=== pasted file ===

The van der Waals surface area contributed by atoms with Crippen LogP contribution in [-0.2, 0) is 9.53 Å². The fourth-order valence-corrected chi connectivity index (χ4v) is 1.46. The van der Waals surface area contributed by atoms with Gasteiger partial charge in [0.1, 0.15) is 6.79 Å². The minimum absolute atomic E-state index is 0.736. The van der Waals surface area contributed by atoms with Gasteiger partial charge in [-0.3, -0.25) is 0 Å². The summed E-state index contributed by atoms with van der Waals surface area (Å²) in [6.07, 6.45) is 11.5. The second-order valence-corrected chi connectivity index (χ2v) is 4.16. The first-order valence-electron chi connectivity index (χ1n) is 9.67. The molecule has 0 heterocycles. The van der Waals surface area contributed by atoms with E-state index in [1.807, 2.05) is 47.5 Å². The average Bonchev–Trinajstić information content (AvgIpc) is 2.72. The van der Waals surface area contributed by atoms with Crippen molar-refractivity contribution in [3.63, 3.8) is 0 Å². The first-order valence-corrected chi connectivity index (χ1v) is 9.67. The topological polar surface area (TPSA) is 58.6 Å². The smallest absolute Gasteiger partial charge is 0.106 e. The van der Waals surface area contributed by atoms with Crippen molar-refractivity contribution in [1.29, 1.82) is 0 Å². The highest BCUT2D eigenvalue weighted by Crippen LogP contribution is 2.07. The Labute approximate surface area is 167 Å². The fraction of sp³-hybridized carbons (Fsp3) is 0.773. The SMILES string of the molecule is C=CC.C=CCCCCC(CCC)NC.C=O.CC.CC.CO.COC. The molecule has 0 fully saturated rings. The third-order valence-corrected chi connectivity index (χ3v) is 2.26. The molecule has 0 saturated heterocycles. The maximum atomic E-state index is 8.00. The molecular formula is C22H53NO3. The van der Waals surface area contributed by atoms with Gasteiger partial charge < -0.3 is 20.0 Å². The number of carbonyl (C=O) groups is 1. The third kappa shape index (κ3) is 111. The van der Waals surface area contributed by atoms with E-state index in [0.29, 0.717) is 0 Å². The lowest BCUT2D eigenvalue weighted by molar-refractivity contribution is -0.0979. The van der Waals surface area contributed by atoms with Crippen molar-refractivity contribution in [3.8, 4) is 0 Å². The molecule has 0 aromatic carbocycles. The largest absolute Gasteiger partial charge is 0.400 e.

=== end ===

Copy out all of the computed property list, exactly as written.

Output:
The van der Waals surface area contributed by atoms with Crippen LogP contribution in [-0.2, 0) is 9.53 Å². The fourth-order valence-corrected chi connectivity index (χ4v) is 1.46. The van der Waals surface area contributed by atoms with Gasteiger partial charge in [0.1, 0.15) is 6.79 Å². The minimum absolute atomic E-state index is 0.736. The van der Waals surface area contributed by atoms with Gasteiger partial charge in [-0.3, -0.25) is 0 Å². The summed E-state index contributed by atoms with van der Waals surface area (Å²) in [6.07, 6.45) is 11.5. The second-order valence-corrected chi connectivity index (χ2v) is 4.16. The first-order valence-electron chi connectivity index (χ1n) is 9.67. The molecule has 0 heterocycles. The van der Waals surface area contributed by atoms with E-state index in [1.807, 2.05) is 47.5 Å². The average Bonchev–Trinajstić information content (AvgIpc) is 2.72. The van der Waals surface area contributed by atoms with Crippen molar-refractivity contribution in [3.63, 3.8) is 0 Å². The first-order valence-corrected chi connectivity index (χ1v) is 9.67. The topological polar surface area (TPSA) is 58.6 Å². The smallest absolute Gasteiger partial charge is 0.106 e. The van der Waals surface area contributed by atoms with Crippen molar-refractivity contribution in [1.29, 1.82) is 0 Å². The highest BCUT2D eigenvalue weighted by Crippen LogP contribution is 2.07. The Labute approximate surface area is 167 Å². The fraction of sp³-hybridized carbons (Fsp3) is 0.773. The SMILES string of the molecule is C=CC.C=CCCCCC(CCC)NC.C=O.CC.CC.CO.COC. The molecule has 0 fully saturated rings. The third-order valence-corrected chi connectivity index (χ3v) is 2.26. The molecule has 0 saturated heterocycles. The maximum atomic E-state index is 8.00. The molecular formula is C22H53NO3. The van der Waals surface area contributed by atoms with Gasteiger partial charge < -0.3 is 20.0 Å². The number of carbonyl (C=O) groups is 1. The third kappa shape index (κ3) is 111. The van der Waals surface area contributed by atoms with E-state index in [0.29, 0.717) is 0 Å². The lowest BCUT2D eigenvalue weighted by molar-refractivity contribution is -0.0979. The van der Waals surface area contributed by atoms with Crippen molar-refractivity contribution in [3.8, 4) is 0 Å². The molecule has 0 aromatic carbocycles. The largest absolute Gasteiger partial charge is 0.400 e.